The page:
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is the need for money. If the railroad is important to New York and Connecticut, and we think this is apparent from all the testimony we have heard today, then New York and Connecticut must take the lead in coming to grips with the problem.
The trustees of the bankrupt New Haven have demonstrated that they are not interested in passenger service. This is where the States must come to the rescue. The most apparent way out is through creation of an authority, sufficiently well financed on a continuing basis by the States and the communities that benefit most directly from the railroad.
Whether the authority runs or leases the railroad or contracts for the service is unimportant at this time. What is important is that there be sufficient and continuing aid from the State and local governments so we can deal with the immediate problem and break the pattern of leaping from crisis to crisis.
Such an agency should be set up to plan for a coordinated transportation system in the whole Metropolitan New York area and be able to qualify for Federal assistance under the Mass Transportation Act. But we must bear in mind that the act does not provide for operating subsidies. For the most part, this will have to come from the States, in my opinion.
I support the announced plans of Gov. John H. Dempsey of Connecticut and Gov. Nelson Rockefeller of New York to lease and buy railroad cars for the New Haven. I also applaud their intention to explore the possibility of having the States enter into a commuter service contract with the New Haven and the New York Central Railroads. If implemented, these are steps in the right direction.
We should travel along the avenue of bistate cooperation. To do otherwise would be to veer off in the wrong direction and duplicate the mistakes of the past.
Senator PASTORE. I suppose that both Governor Dempsey and Governor Rockefeller can answer for themselves when they appear before the committee-and Governor Dempsey will be here Thursday and Governor Rockefeller has agreed to come next Wednesday at 2 o'clock.
But are you familiar at all with the details of this plan that they speak of? Does that contemplate any Federal contribution?
Mr. IRWIN. I have just spoken on the telephone with Governor Dempsey. He told me he was going to be here Thursday. I really don't know, Senator, beyond what I read in the papers on Sunday and Monday, on this plan. I do know that they are hoping that there will be some forms of Federal contribution to the general problem and my fear is that there may grow an illusion about the possibility of a lot of Federal money being available which will cause the States to slow down their own efforts.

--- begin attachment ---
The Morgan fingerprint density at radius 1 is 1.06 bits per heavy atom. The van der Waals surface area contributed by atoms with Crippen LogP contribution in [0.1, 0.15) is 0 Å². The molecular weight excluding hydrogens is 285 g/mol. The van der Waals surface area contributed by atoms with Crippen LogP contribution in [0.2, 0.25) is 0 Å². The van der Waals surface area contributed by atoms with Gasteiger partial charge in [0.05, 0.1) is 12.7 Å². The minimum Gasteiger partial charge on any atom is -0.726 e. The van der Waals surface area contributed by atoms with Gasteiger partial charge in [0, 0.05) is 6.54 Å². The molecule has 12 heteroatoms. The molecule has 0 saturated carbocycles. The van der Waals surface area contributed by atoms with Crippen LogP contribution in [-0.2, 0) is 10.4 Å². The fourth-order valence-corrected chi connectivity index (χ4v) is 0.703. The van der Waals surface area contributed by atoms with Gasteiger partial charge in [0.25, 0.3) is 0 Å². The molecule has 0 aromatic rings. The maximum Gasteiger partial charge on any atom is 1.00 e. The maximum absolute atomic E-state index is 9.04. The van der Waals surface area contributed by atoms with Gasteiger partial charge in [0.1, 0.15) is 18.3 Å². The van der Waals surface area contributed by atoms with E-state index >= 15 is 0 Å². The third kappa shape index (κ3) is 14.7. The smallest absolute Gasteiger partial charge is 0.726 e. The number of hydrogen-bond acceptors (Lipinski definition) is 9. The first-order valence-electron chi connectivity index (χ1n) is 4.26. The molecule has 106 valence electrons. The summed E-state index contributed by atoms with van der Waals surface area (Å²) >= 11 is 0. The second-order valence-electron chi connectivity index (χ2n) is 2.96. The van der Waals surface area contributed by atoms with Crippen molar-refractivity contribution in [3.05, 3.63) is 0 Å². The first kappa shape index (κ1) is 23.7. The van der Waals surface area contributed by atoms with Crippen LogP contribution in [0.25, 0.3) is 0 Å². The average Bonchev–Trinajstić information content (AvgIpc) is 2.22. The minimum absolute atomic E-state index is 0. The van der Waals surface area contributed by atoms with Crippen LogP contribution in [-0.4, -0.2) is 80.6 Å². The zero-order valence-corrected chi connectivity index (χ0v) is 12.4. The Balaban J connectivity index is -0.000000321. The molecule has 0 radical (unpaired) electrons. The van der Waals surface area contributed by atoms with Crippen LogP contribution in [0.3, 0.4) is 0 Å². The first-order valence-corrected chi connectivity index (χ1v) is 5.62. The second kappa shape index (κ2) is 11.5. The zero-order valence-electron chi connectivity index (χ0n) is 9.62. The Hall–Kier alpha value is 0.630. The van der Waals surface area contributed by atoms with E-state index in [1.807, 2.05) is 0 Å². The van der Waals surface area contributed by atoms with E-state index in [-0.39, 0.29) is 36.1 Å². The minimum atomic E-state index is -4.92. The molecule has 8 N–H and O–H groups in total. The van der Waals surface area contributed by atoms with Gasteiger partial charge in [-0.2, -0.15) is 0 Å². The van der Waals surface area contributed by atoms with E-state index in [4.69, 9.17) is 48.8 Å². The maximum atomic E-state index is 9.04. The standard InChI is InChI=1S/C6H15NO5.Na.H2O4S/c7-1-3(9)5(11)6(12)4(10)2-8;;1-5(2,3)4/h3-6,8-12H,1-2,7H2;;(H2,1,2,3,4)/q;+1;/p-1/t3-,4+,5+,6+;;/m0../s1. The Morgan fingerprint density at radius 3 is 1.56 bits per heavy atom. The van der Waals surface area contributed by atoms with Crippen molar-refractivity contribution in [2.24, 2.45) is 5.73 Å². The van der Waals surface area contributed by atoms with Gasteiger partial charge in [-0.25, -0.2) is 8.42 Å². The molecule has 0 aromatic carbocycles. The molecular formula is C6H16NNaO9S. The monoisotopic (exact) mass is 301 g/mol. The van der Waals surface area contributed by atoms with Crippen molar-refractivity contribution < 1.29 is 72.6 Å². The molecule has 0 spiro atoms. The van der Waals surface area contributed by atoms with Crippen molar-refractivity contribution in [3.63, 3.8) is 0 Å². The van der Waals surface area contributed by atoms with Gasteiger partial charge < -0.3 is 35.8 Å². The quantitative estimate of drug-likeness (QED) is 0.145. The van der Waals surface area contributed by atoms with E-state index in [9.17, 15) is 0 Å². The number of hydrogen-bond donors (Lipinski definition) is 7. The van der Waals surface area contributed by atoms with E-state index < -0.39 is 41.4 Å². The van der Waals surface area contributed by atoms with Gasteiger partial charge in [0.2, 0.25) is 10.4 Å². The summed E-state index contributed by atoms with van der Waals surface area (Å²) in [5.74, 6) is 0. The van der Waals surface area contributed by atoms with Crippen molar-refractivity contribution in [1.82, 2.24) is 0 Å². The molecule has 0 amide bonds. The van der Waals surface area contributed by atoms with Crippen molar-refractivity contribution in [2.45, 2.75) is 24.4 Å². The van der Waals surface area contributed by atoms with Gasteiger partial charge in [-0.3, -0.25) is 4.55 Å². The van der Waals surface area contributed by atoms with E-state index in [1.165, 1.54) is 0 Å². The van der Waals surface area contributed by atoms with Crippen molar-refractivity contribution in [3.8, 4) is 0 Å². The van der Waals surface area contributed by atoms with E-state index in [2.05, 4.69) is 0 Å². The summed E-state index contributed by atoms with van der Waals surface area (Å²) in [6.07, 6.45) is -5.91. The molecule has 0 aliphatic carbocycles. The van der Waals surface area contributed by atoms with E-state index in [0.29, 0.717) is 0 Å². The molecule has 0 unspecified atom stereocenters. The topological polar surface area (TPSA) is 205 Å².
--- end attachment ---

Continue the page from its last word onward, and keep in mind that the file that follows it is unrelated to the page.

Senator PASTORE. You know, it really isn't going to be any trouble here to work out a compact that doesn't involve any of the taxpayer's money. That is very easy to do, you know. You have had enough experience.
Now the big question here is, as we have said before, there is nothing wrong with the New Haven that cash won't cure. The big question is how much cash and who is going to put it up?
Mr. Irwin. Right. I agree.
Senator PASTORE. I was wondering if this agreement on an emergency basis, saving the commuter service in Connecticut and New York contemplates any Federal contribution.
In your statement you have limited it to whatever benefits may be given under the Mass Transportation Act. Well, that is there; that act has been passed.
Mr. IRWIN. That is true, and there is money available for a program that Governor Dempsey and Governor Rockefeller have been talking about under the Mass Transit Act.
Senator PASTORE. All they have to do is make application for the money.
Mr. Irwin. I think the Governor is going to urge this committee to pass legislation which is going to make more money available to the States to help meet this problem.
Senator PASTORE. Under the Mass Transportation Act or to cover deficits?
Mr. IRWIN. To cover deficits, Mr. Chairman.
Senator PASTORE. Well, now, the thing that bothers me in that regard, after all, we have to get a bill of that kind in shape.
Mr. Írwin. Right.
Senator PASTORE. And if you are going to talk about deficits under a bistate plan, you would have to know pretty much what the details are. It would have to be debated in the Senate. After we got through it, it would have to go through the House and you would have to hassle with it.
I mean, what do you expect to happen to the railroad in the meantime?
Mr. Irwin. I have stayed away from proposing any immediate Federal aid to this thing because I don't think it is a practical solution for the immediate problems for the survival of the New Haven Railroad in the next 6 months to a year.